Therefore this could have serious consequences for competitors and for brands. Because the giant obviously has leadership positions in sales and niche sectors, generating the best profits, as did the modern trade before him. This new offensive should allow Amazon to get ahead of its current suppliers for at least two reasons:

mama bear amazon

A mastered launch with data insights

First, the company is already popular enough and will not need to spend millions of dollars in marketing and advertising. Second, Amazon has a phenomenal database that allows it to predict what products will be best seller. The giant e-commerce platform can thus launch its new brands with low risk.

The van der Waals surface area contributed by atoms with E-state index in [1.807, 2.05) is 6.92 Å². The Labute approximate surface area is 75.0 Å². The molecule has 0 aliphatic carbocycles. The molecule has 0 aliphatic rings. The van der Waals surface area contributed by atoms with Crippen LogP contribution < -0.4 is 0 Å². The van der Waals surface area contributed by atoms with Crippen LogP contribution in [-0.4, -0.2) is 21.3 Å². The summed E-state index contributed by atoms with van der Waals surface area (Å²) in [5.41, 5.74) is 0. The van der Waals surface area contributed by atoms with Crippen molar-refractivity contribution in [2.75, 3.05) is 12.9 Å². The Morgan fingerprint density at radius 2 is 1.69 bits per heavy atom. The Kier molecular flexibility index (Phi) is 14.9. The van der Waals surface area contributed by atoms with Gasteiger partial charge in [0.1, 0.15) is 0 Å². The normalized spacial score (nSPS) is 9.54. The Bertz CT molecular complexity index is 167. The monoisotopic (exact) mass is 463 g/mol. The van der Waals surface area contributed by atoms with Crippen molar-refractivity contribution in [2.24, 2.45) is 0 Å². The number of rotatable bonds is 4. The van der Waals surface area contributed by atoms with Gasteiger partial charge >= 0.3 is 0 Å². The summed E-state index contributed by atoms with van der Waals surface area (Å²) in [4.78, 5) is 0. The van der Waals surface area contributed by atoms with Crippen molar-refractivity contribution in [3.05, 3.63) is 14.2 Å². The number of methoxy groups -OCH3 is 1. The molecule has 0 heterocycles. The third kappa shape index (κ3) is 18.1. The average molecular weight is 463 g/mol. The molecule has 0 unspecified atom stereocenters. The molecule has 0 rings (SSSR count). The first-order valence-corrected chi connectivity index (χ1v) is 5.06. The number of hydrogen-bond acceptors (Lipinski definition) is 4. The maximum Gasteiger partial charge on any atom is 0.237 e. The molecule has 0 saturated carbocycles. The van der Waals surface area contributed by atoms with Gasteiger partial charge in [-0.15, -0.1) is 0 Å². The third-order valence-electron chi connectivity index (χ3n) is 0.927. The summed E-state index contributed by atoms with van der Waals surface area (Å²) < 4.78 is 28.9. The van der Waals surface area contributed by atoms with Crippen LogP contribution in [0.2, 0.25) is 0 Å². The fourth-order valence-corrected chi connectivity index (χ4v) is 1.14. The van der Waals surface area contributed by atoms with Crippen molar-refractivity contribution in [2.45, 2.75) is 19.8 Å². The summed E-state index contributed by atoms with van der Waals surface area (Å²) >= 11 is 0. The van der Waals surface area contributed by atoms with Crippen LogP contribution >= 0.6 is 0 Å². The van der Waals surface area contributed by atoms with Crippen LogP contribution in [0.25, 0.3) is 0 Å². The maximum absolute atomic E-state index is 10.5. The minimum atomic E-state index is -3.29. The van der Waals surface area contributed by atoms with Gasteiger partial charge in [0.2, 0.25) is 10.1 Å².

amazon_mdd

Amazon Prime has about 50 million members.

These new brands are reserved exclusively for Prime service’s subscribers, which is positioning itself increasingly as the Amazon’s main growth engine. In addition to private label, Amazon Prime offers already benefit with digital content, free restaurants delivery, online Video platform and exclusive products.

We can be sure these launches will be closely watched by the CPG industry as a whole !

 

Gululu : The Connected Gourd keeping your Kids Hydrated!

Gululu : The Connected Gourd keeping your Kids Hydrated!

Gululu levels up your baby beverages

It may have an original design, but make no mistake about it, Gululu is the first connected gourd destinated to kids. An interesting challenge for the parents with kids who distaste water as they do for green vegetables .

Gululu universe for kids